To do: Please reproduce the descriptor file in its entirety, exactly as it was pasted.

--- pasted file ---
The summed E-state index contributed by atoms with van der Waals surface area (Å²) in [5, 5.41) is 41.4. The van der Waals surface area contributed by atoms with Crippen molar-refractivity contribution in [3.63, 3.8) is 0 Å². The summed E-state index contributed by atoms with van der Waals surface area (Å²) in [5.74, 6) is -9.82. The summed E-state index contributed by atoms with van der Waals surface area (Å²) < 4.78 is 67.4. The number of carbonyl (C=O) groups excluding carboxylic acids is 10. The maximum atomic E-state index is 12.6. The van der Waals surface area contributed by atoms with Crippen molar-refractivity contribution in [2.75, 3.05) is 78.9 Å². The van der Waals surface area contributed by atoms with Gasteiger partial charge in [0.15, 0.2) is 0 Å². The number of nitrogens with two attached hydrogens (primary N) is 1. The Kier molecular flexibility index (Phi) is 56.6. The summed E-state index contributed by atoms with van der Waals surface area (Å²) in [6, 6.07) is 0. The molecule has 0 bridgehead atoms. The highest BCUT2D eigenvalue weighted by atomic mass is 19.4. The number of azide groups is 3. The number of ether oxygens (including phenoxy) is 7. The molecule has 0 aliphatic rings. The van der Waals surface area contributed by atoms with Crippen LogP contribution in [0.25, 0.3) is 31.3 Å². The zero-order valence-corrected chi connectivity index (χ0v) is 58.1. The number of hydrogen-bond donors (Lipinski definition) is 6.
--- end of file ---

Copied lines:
The summed E-state index contributed by atoms with van der Waals surface area (Å²) in [5, 5.41) is 41.4. The van der Waals surface area contributed by atoms with Crippen molar-refractivity contribution in [3.63, 3.8) is 0 Å². The summed E-state index contributed by atoms with van der Waals surface area (Å²) in [5.74, 6) is -9.82. The summed E-state index contributed by atoms with van der Waals surface area (Å²) < 4.78 is 67.4. The number of carbonyl (C=O) groups excluding carboxylic acids is 10. The maximum atomic E-state index is 12.6. The van der Waals surface area contributed by atoms with Crippen molar-refractivity contribution in [2.75, 3.05) is 78.9 Å². The van der Waals surface area contributed by atoms with Gasteiger partial charge in [0.15, 0.2) is 0 Å². The number of nitrogens with two attached hydrogens (primary N) is 1. The Kier molecular flexibility index (Phi) is 56.6. The summed E-state index contributed by atoms with van der Waals surface area (Å²) in [6, 6.07) is 0. The molecule has 0 bridgehead atoms. The highest BCUT2D eigenvalue weighted by atomic mass is 19.4. The number of azide groups is 3. The number of ether oxygens (including phenoxy) is 7. The molecule has 0 aliphatic rings. The van der Waals surface area contributed by atoms with Crippen LogP contribution in [0.25, 0.3) is 31.3 Å². The zero-order valence-corrected chi connectivity index (χ0v) is 58.1. The number of hydrogen-bond donors (Lipinski definition) is 6.